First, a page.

This time last year, we were in the midst of Snap Spectacles hysteria. Smiling, yellow vending machines were being dropped at random locations around America; people were guessing where the next would pop up. If you got to one, or had been lucky enough to have it land in your hometown, you'd have been able to buy a pair of Snap's video-recording sunglasses - after you'd handed over the $130 fee of course. It was an exercise in artificial scarcity, and it worked… for a bit.
One year on, there's less to smile about. Snap overestimated demand and it left the company with $40 million in unsold plastic. According to a report from The Information "hundreds of thousands" of assembled and unassembled Snap Specs currently sit in a warehouse. If you look at the figures, half of the $40m amount was purchase commitments, meaning Snap had planned to make even more. At the same time it was reported that less than half of users continue to use Snap Specs after the first month. Snap's first attempt at hardware was an interesting experiment, but it was also a commercial flop.
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So what happened? After all, at the time we lauded the company for making the first pair of smartglasses that didn't make us feel like total dorks; a palate cleanser for the bad taste Google Glass had left in our mouths. At first, Spectacles were cool because they were exclusive. The vending bot idea had conjured up a lot of buzz, but slowly interest waned. In February, Snap made the glasses available to buy online, meaning everyone could get their hands on a pair, but this was months later and the shine had worn off.
Initial hype set a misguided trajectory for Snap, but there were flaws in the product too: Snap Spectacles were very limited with what they could do. Last November I spoke to a few early adopters of Spectacles to get their initial impressions, so I went back to a few of them, one year on, to see whether they were still using the glasses. They weren't. That wasn't a huge surprise, but I was more interested to know why they'd fallen out of love with them.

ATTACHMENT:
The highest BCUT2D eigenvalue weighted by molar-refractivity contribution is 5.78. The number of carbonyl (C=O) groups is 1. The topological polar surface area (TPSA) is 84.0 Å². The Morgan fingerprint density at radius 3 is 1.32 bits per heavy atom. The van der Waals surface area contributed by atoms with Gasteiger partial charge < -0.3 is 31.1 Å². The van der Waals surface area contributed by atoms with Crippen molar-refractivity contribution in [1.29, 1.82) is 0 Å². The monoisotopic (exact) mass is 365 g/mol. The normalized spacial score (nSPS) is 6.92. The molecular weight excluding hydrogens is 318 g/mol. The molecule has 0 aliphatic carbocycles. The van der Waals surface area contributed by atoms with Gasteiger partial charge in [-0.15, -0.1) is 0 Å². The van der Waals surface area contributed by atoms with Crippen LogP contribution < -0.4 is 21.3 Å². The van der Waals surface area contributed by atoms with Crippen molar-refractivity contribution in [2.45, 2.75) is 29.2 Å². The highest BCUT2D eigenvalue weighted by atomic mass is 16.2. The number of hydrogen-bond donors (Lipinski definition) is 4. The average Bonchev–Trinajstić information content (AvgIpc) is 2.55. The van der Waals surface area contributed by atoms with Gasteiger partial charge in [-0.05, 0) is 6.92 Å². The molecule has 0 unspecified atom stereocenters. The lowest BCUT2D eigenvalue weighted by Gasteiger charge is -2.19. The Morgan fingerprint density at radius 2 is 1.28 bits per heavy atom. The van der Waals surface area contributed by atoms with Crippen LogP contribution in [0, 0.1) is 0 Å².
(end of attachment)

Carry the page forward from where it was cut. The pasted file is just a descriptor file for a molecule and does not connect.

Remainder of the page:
"I barely use mine," says Nick Abouzeid, head of social and growth at Product Hunt. "They're sitting in a drawer, out of battery. Last time I wore them was to a Silicon Valley themed Halloween party as a joke. The videos I made with them when I did use them actively were great, but I don't do enough interesting/Kodak-worthy things for them to be worth the hassle."
Like other people I'd spoken to, including friends who own them, Nick wasn't interested in the idea of all-day lifelogging, but the potential of a new medium. "With your phone, you can quickly take it out, snap a picture or video, and away it goes. It's a temporary intrusion into your otherwise tech-free experience, which is what I look for. Spectacles felt like a constant presence, even if they weren't filming."